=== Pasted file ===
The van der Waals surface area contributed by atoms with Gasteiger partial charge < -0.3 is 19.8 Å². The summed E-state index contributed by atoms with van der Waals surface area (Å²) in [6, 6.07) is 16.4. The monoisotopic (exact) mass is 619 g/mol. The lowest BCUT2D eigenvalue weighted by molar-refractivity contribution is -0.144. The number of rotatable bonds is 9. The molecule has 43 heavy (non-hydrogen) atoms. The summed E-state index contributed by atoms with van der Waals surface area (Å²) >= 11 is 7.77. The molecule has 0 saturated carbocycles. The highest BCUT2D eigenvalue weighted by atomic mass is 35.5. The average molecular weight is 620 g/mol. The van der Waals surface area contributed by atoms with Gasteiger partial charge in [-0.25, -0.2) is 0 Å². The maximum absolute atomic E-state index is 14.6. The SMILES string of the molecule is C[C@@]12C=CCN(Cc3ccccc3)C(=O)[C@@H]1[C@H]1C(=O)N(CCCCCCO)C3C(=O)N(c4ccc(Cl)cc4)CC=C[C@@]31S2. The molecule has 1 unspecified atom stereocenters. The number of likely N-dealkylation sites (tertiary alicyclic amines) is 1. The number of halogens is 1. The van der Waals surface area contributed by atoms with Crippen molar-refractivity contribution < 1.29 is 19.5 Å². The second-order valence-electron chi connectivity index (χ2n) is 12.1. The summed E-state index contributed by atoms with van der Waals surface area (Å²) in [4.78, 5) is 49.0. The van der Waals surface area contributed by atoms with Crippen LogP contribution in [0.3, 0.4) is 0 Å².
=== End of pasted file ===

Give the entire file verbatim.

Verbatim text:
The van der Waals surface area contributed by atoms with Gasteiger partial charge < -0.3 is 19.8 Å². The summed E-state index contributed by atoms with van der Waals surface area (Å²) in [6, 6.07) is 16.4. The monoisotopic (exact) mass is 619 g/mol. The lowest BCUT2D eigenvalue weighted by molar-refractivity contribution is -0.144. The number of rotatable bonds is 9. The molecule has 43 heavy (non-hydrogen) atoms. The summed E-state index contributed by atoms with van der Waals surface area (Å²) >= 11 is 7.77. The molecule has 0 saturated carbocycles. The highest BCUT2D eigenvalue weighted by atomic mass is 35.5. The average molecular weight is 620 g/mol. The van der Waals surface area contributed by atoms with Gasteiger partial charge in [-0.25, -0.2) is 0 Å². The maximum absolute atomic E-state index is 14.6. The SMILES string of the molecule is C[C@@]12C=CCN(Cc3ccccc3)C(=O)[C@@H]1[C@H]1C(=O)N(CCCCCCO)C3C(=O)N(c4ccc(Cl)cc4)CC=C[C@@]31S2. The molecule has 1 unspecified atom stereocenters. The number of likely N-dealkylation sites (tertiary alicyclic amines) is 1. The number of halogens is 1. The van der Waals surface area contributed by atoms with Crippen molar-refractivity contribution < 1.29 is 19.5 Å². The second-order valence-electron chi connectivity index (χ2n) is 12.1. The summed E-state index contributed by atoms with van der Waals surface area (Å²) in [4.78, 5) is 49.0. The van der Waals surface area contributed by atoms with Crippen LogP contribution in [0.3, 0.4) is 0 Å².